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eNewsbytes - March 2014

News Updates from DE NRCS and Conservation Partners

2014 Farm Bill Information2014 Farm Bill: Streamlining Conservation

The new 2014 Farm Bill is the federal government’s primary agricultural and food policy tool. It supports many USDA programs, including the conservation programs administered by the USDA Natural Resources Conservation Service (NRCS).

Nationwide the Farm Bill is investing $3.4 billion in fiscal year 2014 in NRCS conservation programs and $18.7 billion total over the next five years.

These NRCS programs and services provide farmers and forest landowners in Delaware and across the country with technical expertise and financial assistance to identify and address resource concerns on their agricultural land.

The new 2014 Farm Bill streamlines key conservation programs while continuing to provide needed technical and financial assistance to farmers and forest landowners. The new farm bill continues its support for Historically Underserved and Beginning Farmers and now includes special provisions for military veterans.

For information on program highlights, eligibility requirements and more, visit and click on the 2014 Farm Bill image. Current contracts enrolled in Farm Bill programs are not affected.

Unlock the Secrets in the Soil logoAdvancing Soil Health in Delaware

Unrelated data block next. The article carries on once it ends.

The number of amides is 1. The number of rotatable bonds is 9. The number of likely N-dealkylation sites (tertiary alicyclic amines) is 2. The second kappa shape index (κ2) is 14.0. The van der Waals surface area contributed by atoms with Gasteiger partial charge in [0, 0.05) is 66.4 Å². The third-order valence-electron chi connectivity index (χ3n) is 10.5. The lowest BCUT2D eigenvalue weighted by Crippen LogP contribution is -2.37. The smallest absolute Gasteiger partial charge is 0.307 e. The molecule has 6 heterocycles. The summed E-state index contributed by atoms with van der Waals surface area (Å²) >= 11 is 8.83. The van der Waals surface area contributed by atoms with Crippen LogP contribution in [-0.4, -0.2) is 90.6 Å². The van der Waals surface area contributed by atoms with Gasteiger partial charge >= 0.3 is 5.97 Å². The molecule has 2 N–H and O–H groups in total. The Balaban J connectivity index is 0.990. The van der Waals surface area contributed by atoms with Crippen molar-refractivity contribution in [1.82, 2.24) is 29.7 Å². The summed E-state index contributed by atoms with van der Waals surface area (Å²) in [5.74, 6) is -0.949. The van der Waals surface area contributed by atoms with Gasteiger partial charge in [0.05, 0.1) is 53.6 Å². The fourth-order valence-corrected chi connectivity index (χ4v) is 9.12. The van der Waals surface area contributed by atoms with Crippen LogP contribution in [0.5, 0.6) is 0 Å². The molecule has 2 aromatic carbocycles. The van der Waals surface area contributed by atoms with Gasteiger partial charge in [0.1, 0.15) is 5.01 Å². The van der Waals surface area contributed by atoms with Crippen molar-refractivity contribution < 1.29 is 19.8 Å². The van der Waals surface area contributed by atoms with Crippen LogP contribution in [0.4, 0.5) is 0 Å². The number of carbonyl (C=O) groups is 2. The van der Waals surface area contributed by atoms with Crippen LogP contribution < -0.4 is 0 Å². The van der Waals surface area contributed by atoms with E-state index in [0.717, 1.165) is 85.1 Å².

The Natural Resources Conservation Service in Delaware hosted a forum last month on cover crops and soil health in which conservation partners, extension specialists, farmers and others had a productive discussion on the benefits and challenges of adopting soil health management systems in Delaware. 

Participants not only learned about the types of management systems farmers were implementing around the country; they also discussed ideas on how to move soil health and cover crops forward in Delaware. Local producers voiced their ideas on how to get other producers on board with soil health. The majority of the ideas revolved around education, outreach and field days. Local producers agreed small, local meetings with other producers to discuss soil health would be most beneficial.

The forum concluded with the decision to formalize a soil health technical committee to increase cover crop adoption and advance soil health in the state. For more information on the importance of soil health on your operation, please visit NRCS online at click on the Unlock the Secrets in the Soil icon on the home page.


Follow Delaware NRCS on Twitter

Delaware NRCS is now on Twitter!

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Distributed March 27, 2014